Often when I'm working with someone in session I try to think of visual and tangible ways that they can remember some of the things that we are processing together. And what I have noticed a lot about relational interactions is that there tends to be this movement that I have found to be helpful for people.
This movement goes something like this: a) Ask for what you need/want/desire; b) But then let go of expectations of what you just asked for; c) And then hold on to yourself. Basically the posture is about opening yourself up to be vulnerable in relationships to communicate what you desire, while at the same time not demanding or holding your spouse to that request. And as you do that, learning to emotionally regulate yourself ("hold on").
People who are able to do this in their relationships tend to have very healthy and successful relationships in my opinion.
So in this episode I talk explore what it means to:
As many of you know, I love to run. And over the last 3-4 years I have been getting more and more into trail running, as well into ultrarunning (which is technically anything over 26.2 miles). And about a month ago I finished my second ever 50K race, and my second race ever at the Palo Duro Trail Run. My first 50K was the Cowtown Ultra, and a year after that I ran my first race in Palo Duro which was a 50 miler. This time I decided to dial back a bit in terms of race mileage for several reasons...but primarily so I would finish earlier in the day and have more time to hang out with my family, since camping is a big part of this trip.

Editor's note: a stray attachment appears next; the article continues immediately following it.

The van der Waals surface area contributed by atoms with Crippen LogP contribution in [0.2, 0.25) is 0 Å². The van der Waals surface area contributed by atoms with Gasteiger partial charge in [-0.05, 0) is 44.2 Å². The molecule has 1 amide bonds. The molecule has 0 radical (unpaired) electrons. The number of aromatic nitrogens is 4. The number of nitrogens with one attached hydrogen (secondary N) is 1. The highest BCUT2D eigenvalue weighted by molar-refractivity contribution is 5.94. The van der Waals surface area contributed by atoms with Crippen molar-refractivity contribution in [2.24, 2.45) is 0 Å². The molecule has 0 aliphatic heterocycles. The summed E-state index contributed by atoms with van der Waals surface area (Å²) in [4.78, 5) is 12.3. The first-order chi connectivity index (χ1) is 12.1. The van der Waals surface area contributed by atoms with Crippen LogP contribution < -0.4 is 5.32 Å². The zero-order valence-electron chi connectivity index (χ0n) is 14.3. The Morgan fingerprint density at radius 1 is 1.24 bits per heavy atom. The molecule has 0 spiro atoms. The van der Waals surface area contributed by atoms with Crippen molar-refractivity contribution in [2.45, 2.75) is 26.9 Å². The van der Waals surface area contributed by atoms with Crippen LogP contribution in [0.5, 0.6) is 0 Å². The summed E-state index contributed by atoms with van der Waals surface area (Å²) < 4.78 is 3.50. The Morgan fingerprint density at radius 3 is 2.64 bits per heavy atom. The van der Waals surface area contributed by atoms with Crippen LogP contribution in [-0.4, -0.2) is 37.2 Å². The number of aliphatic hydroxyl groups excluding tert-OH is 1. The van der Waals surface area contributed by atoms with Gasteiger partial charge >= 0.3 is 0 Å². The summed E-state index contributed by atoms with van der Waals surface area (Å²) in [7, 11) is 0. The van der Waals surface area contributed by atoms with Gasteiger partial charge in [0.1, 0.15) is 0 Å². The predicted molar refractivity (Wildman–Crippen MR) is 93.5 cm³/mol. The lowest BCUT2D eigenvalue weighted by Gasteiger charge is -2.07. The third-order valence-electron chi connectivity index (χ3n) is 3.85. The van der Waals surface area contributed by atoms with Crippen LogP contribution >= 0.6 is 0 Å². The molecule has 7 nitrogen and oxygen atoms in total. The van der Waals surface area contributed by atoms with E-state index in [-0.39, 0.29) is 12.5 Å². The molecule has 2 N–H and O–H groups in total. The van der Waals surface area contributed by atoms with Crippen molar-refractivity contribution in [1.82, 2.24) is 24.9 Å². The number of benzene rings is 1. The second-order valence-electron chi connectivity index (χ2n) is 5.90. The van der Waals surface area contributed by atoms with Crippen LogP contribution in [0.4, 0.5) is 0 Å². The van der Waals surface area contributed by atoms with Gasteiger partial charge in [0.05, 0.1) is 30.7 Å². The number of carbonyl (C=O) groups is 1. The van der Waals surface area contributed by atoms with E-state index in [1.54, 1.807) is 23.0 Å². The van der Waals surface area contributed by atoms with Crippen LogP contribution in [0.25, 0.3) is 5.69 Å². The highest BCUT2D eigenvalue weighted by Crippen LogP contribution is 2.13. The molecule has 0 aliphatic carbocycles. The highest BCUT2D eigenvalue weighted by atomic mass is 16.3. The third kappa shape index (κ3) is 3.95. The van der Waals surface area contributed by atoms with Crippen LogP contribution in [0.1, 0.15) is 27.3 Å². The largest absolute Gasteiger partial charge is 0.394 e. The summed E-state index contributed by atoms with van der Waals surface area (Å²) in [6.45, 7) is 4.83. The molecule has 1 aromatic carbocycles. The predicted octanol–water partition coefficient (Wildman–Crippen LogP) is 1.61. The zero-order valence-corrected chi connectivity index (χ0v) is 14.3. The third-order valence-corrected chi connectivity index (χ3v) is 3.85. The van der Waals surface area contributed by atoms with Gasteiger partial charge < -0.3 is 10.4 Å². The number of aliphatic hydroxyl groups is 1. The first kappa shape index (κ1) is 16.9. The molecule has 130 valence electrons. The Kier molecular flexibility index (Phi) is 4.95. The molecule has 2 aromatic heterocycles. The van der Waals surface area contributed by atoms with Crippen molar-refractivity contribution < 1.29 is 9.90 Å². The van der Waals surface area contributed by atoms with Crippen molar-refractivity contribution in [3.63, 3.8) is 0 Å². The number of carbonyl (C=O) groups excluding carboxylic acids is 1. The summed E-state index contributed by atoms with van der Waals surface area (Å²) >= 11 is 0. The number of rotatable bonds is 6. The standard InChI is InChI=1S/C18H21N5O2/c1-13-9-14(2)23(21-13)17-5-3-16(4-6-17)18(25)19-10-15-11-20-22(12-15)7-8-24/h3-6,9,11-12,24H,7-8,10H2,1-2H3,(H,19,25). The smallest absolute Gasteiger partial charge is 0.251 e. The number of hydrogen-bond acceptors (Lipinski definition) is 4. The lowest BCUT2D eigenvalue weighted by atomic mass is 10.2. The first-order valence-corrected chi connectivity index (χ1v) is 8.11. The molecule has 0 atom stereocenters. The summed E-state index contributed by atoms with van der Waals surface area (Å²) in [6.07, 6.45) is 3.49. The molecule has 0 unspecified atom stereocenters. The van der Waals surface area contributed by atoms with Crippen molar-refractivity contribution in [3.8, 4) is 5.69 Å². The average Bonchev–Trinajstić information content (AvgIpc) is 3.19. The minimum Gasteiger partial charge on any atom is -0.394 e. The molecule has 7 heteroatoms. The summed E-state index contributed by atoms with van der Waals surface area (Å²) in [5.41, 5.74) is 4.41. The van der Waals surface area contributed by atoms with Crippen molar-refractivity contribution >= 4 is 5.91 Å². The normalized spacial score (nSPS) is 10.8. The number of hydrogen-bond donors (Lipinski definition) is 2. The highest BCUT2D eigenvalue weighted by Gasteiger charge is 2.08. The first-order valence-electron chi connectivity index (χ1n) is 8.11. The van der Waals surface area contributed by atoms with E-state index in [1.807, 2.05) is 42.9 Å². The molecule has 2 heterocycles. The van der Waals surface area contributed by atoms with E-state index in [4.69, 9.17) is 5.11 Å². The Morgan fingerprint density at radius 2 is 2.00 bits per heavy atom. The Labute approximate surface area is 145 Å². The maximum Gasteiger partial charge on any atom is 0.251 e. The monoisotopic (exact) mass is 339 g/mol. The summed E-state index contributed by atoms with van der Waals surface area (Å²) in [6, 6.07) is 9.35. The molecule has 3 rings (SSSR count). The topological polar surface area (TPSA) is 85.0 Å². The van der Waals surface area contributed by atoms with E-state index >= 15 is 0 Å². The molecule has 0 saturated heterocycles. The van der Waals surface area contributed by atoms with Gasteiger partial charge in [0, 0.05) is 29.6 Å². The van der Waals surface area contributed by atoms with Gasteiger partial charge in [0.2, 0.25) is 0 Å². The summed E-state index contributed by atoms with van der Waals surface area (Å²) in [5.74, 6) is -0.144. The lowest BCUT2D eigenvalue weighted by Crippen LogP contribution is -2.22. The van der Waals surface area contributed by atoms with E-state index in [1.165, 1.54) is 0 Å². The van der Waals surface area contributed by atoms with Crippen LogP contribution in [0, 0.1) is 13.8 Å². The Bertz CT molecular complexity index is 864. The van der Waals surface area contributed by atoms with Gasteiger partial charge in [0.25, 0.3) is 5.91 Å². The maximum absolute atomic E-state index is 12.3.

And like any long race I've done, I usually learn some amazing life lessons that help me grow as a person. And often these life lessons I am able to apply into my counseling practice with others, and help them grow as well. In this episode I talk about:
Links Mentioned in the Episode
Over the last several years my wife and I have begun a new journey in our life. That journey has involved a couple of elements: 1) Trying to incorporate more adventure into our marriage (i.e. trips, taking on challenges, etc.); 2) Working on ways to partner together in marriage. And last month we took another step closer in combining these two elements when we went away for a few days to WinShape Marriage to be trained as a leaders to lead their marriage adventures.
What is a marriage adventure? Imagine sailing on a catamaran in the BVI's for 8 days with 3 other couples, why you work on your marriage with daily activities and conversations, all while taking on daily adventures. This was something my wife and I were invited to participate in 3 years ago, and it was an experience that changed our life.
Or imagine leading couples through Machu Picchu in Peru, or leading couples on a contemplative pilgrimage on the Camino de Santiago in Spain, or working with other couples in orphanges in Guatemala?
Well today's guest is the one who oversees WinShape Marriage and all their adventures, and I was excited to have him on to talk about why the element of adventure is so important in marriages. Also, Matt has taken quite the trajectory to get to where he is today, working in some of the most paradigm shifting organizations in the field of marriage.
In this episode we discuss:
Resources and People Mentioned in the Podcast